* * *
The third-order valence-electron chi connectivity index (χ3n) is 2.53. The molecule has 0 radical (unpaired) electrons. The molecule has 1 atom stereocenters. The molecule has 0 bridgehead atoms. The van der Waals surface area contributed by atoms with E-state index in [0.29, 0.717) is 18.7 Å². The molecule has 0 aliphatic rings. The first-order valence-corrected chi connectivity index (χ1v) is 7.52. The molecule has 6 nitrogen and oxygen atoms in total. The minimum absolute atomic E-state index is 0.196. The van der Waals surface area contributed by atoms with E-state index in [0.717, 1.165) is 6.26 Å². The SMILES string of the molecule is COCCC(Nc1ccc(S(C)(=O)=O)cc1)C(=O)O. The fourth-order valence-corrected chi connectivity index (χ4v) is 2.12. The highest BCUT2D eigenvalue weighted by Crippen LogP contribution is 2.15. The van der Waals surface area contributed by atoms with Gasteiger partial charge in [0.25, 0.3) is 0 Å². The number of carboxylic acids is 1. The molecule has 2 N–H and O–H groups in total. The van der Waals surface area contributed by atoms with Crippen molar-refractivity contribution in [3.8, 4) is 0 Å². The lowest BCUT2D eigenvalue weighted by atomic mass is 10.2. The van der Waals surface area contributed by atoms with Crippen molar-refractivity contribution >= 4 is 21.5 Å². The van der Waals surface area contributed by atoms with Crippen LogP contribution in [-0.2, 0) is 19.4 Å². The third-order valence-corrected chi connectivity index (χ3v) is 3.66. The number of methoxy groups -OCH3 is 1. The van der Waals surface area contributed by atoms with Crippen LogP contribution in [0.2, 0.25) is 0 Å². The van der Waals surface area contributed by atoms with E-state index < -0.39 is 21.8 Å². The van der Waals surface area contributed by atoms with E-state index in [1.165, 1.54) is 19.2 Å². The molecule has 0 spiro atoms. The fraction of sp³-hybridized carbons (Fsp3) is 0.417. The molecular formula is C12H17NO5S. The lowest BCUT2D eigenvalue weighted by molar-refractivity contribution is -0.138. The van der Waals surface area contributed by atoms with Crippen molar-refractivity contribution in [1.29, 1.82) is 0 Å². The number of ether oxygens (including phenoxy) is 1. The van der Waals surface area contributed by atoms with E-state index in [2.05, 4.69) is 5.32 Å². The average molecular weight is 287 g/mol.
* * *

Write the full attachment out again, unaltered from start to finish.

The third-order valence-electron chi connectivity index (χ3n) is 2.53. The molecule has 0 radical (unpaired) electrons. The molecule has 1 atom stereocenters. The molecule has 0 bridgehead atoms. The van der Waals surface area contributed by atoms with E-state index in [0.29, 0.717) is 18.7 Å². The molecule has 0 aliphatic rings. The first-order valence-corrected chi connectivity index (χ1v) is 7.52. The molecule has 6 nitrogen and oxygen atoms in total. The minimum absolute atomic E-state index is 0.196. The van der Waals surface area contributed by atoms with E-state index in [0.717, 1.165) is 6.26 Å². The SMILES string of the molecule is COCCC(Nc1ccc(S(C)(=O)=O)cc1)C(=O)O. The fourth-order valence-corrected chi connectivity index (χ4v) is 2.12. The highest BCUT2D eigenvalue weighted by Crippen LogP contribution is 2.15. The van der Waals surface area contributed by atoms with Gasteiger partial charge in [0.25, 0.3) is 0 Å². The number of carboxylic acids is 1. The molecule has 2 N–H and O–H groups in total. The van der Waals surface area contributed by atoms with Crippen molar-refractivity contribution in [3.8, 4) is 0 Å². The lowest BCUT2D eigenvalue weighted by atomic mass is 10.2. The van der Waals surface area contributed by atoms with Crippen molar-refractivity contribution >= 4 is 21.5 Å². The van der Waals surface area contributed by atoms with Crippen LogP contribution in [-0.2, 0) is 19.4 Å². The third-order valence-corrected chi connectivity index (χ3v) is 3.66. The number of methoxy groups -OCH3 is 1. The van der Waals surface area contributed by atoms with Crippen LogP contribution in [0.2, 0.25) is 0 Å². The van der Waals surface area contributed by atoms with E-state index < -0.39 is 21.8 Å². The van der Waals surface area contributed by atoms with E-state index in [1.165, 1.54) is 19.2 Å². The molecule has 0 spiro atoms. The fraction of sp³-hybridized carbons (Fsp3) is 0.417. The molecular formula is C12H17NO5S. The lowest BCUT2D eigenvalue weighted by molar-refractivity contribution is -0.138. The van der Waals surface area contributed by atoms with Crippen molar-refractivity contribution in [1.29, 1.82) is 0 Å². The number of ether oxygens (including phenoxy) is 1. The van der Waals surface area contributed by atoms with E-state index in [2.05, 4.69) is 5.32 Å². The average molecular weight is 287 g/mol.